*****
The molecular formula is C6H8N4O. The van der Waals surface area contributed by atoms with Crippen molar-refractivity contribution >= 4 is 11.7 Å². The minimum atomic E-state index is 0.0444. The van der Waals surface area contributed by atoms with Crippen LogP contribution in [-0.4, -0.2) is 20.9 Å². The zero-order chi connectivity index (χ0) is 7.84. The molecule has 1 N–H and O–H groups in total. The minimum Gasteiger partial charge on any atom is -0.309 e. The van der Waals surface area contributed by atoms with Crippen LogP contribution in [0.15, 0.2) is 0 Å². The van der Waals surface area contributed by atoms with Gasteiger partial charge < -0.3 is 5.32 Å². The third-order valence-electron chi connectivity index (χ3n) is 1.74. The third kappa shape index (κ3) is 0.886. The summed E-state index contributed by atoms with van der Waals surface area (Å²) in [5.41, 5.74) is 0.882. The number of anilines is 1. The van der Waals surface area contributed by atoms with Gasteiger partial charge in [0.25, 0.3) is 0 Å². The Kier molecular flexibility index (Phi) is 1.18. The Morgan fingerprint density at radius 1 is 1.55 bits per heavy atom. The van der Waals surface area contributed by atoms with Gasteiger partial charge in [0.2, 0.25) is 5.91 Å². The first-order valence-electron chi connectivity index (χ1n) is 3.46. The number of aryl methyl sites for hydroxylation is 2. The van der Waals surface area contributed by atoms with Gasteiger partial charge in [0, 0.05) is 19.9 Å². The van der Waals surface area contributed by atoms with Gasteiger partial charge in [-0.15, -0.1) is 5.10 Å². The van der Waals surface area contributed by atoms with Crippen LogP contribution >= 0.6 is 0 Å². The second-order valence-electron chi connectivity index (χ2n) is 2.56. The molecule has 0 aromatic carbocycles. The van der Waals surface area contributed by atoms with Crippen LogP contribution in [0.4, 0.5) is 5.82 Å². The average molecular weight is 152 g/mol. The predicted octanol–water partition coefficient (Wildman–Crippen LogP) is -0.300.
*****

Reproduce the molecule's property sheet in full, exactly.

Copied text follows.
The molecular formula is C6H8N4O. The van der Waals surface area contributed by atoms with Crippen molar-refractivity contribution >= 4 is 11.7 Å². The minimum atomic E-state index is 0.0444. The van der Waals surface area contributed by atoms with Crippen LogP contribution in [-0.4, -0.2) is 20.9 Å². The zero-order chi connectivity index (χ0) is 7.84. The molecule has 1 N–H and O–H groups in total. The minimum Gasteiger partial charge on any atom is -0.309 e. The van der Waals surface area contributed by atoms with Crippen LogP contribution in [0.15, 0.2) is 0 Å². The van der Waals surface area contributed by atoms with Gasteiger partial charge < -0.3 is 5.32 Å². The third-order valence-electron chi connectivity index (χ3n) is 1.74. The third kappa shape index (κ3) is 0.886. The summed E-state index contributed by atoms with van der Waals surface area (Å²) in [5.41, 5.74) is 0.882. The number of anilines is 1. The van der Waals surface area contributed by atoms with Gasteiger partial charge in [0.25, 0.3) is 0 Å². The Kier molecular flexibility index (Phi) is 1.18. The Morgan fingerprint density at radius 1 is 1.55 bits per heavy atom. The van der Waals surface area contributed by atoms with Gasteiger partial charge in [0.2, 0.25) is 5.91 Å². The first-order valence-electron chi connectivity index (χ1n) is 3.46. The number of aryl methyl sites for hydroxylation is 2. The van der Waals surface area contributed by atoms with Gasteiger partial charge in [0, 0.05) is 19.9 Å². The van der Waals surface area contributed by atoms with Gasteiger partial charge in [-0.15, -0.1) is 5.10 Å². The van der Waals surface area contributed by atoms with Crippen LogP contribution >= 0.6 is 0 Å². The second-order valence-electron chi connectivity index (χ2n) is 2.56. The molecule has 0 aromatic carbocycles. The van der Waals surface area contributed by atoms with Crippen LogP contribution in [0.4, 0.5) is 5.82 Å². The average molecular weight is 152 g/mol. The predicted octanol–water partition coefficient (Wildman–Crippen LogP) is -0.300.